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Judo: The Animo Way

After the recent third and fourth finish of the Green and Lady Judokas, respectively, this UAAP season, it seems like DLSU’s quest for its first Judo championship would have to continue next year.

 

Judo has existed for a century or so, yet many know little about the Japanese sport.

 

And though Lasallians encounter Judo in their FWTEAMS Physical Education (PE) courses usually taught by the Judokas’ Head Coach Sam Bernales, many still know little about the sport.

 

From Japan to UAAP

 

Judo became an official event in the 1964 Tokyo Olympic Games. The sport became an official Olympic game after Judo fans and promoters all over the world requested for its inclusion.

 

The International Judo Federation (IJF), which is the governing body of Judo also asked for the sport’s inclusion.

 

Thirty-one years after, during the Academic Year 1995-1996, the UAAP decided to integrate Judo to its lineup of second half sports in its 58th season. Conflicts in the volleyball TV coverage, however, forced the UAAP to move the sport to the first semester.

 

Since its inclusion in the UAAP list, De La Salle University has yet to seize its first Judo championship. DLSU, however, has been a contender for a podium finish since the start of UAAP Judo.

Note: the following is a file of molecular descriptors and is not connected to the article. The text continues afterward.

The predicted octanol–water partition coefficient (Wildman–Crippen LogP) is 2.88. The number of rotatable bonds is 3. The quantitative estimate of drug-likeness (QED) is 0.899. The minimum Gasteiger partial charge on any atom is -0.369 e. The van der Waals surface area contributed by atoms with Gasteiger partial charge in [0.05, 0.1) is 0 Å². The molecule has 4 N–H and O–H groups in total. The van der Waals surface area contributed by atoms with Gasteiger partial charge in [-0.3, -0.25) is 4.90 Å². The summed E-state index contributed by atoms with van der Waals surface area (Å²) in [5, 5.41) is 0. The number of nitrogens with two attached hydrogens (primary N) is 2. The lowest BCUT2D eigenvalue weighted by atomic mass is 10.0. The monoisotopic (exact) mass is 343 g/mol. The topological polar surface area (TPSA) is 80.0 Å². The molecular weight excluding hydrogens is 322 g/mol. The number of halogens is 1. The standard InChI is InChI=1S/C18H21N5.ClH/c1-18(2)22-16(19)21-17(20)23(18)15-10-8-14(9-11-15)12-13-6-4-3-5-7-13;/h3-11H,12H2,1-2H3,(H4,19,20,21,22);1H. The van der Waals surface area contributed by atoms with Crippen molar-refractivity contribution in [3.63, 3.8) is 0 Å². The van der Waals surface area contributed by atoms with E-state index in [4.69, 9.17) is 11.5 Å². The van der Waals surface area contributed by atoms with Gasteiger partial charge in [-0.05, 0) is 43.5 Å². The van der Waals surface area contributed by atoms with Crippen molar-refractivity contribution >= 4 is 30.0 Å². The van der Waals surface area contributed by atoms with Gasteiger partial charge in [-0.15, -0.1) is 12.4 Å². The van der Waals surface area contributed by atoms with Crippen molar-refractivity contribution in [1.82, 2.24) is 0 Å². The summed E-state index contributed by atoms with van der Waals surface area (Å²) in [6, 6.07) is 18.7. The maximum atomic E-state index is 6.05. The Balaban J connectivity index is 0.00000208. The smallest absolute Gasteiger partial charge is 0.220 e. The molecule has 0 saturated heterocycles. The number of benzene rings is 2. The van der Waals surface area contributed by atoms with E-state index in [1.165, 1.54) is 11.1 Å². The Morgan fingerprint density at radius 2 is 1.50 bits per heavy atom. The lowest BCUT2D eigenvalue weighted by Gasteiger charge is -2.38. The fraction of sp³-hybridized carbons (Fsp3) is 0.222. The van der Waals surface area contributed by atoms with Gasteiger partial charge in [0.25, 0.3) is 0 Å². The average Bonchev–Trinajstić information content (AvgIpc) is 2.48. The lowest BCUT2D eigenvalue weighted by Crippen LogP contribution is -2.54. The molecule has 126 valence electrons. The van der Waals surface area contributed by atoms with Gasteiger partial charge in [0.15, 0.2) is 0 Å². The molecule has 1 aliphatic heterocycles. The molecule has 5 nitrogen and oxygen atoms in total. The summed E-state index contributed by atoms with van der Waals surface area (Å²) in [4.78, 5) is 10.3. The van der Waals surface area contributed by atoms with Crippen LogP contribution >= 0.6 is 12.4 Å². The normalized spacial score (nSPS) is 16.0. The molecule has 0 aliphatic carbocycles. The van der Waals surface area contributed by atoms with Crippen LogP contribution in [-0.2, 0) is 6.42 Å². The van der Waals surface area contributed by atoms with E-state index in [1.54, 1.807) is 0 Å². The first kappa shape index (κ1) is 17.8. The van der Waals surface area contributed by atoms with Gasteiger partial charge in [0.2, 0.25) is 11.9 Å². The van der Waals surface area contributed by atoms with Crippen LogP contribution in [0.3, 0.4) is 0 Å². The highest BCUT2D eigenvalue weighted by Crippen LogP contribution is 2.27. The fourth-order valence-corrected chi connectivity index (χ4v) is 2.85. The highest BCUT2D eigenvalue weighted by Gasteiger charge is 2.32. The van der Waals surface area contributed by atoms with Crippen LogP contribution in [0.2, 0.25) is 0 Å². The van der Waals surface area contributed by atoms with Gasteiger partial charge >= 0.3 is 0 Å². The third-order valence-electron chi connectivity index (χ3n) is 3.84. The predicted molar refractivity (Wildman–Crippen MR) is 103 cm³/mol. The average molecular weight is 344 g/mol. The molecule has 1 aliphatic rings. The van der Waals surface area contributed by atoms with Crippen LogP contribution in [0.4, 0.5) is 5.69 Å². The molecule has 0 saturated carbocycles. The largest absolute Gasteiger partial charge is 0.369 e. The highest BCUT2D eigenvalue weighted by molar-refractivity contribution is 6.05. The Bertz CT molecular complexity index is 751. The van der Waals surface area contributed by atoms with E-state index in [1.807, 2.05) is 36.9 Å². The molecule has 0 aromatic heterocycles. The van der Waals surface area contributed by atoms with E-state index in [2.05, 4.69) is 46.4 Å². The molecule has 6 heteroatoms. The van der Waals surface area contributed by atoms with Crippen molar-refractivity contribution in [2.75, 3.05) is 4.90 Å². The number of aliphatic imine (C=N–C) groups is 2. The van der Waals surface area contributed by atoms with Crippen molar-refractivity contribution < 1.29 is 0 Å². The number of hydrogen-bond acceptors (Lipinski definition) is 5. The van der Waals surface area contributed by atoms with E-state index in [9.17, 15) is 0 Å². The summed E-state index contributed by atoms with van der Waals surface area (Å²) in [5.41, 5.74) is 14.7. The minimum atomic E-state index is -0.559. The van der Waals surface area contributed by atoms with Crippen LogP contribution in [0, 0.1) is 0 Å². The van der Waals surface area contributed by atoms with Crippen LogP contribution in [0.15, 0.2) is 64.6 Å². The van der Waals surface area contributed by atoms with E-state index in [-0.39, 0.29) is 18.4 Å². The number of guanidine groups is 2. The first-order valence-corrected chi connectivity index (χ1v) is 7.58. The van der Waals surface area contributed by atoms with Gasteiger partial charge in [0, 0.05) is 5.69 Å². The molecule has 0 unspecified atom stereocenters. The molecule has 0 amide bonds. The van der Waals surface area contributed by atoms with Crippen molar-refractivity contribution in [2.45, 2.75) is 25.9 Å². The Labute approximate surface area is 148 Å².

Head Coach Sam Bernales believes though that DLSU will grab its first Judo championship soon.

 

“Each year the team improves, it is only a matter of time that the team will reach their goals knowing in hand, they have sacrificed a lot to both training and to the team,” he concluded.

The “art” in Judo

 

For some, Judo is a dangerous sport because of increasing competition and pressure to clinch a victory. Players do suffer injuries via takedowns and tackles.

 

Green Judoka and Team Captain Keith Ver embodies a competitive attitude. Despite suffering a knee injury, he continued to play this season; he even snared bronze in the -60kg category.

 

Despite this, many Judokas have relatively few injuries because most understand the level of physicality Judo brings to the table.

 

For the Judokas, Judo is more than a bid for a win or a medal. It is an art, a mastery of skills and values. Moreover, Judo is a way of life that emphasizes discipline, determination and faith in life.

 

The most important value for any aspiring Judoka is discipline. Medalist Lady Judoka Florence Payno embodies this. Discipline paid off when the graduating psychology major earned a gold in her last eligible UAAP season.

 

Unique in its own way

 

Judo requires proper timing, various techniques and Judo attributes such as confidence, faith, and determination, to be victorious, making it unique among other sports.

 

Moreover, Judo emphasizes the need for samurai spirit, a fighting spirit that highlights soundness of mind and body.

By Jerome Alvarez

By Cayrone Jarett Lim

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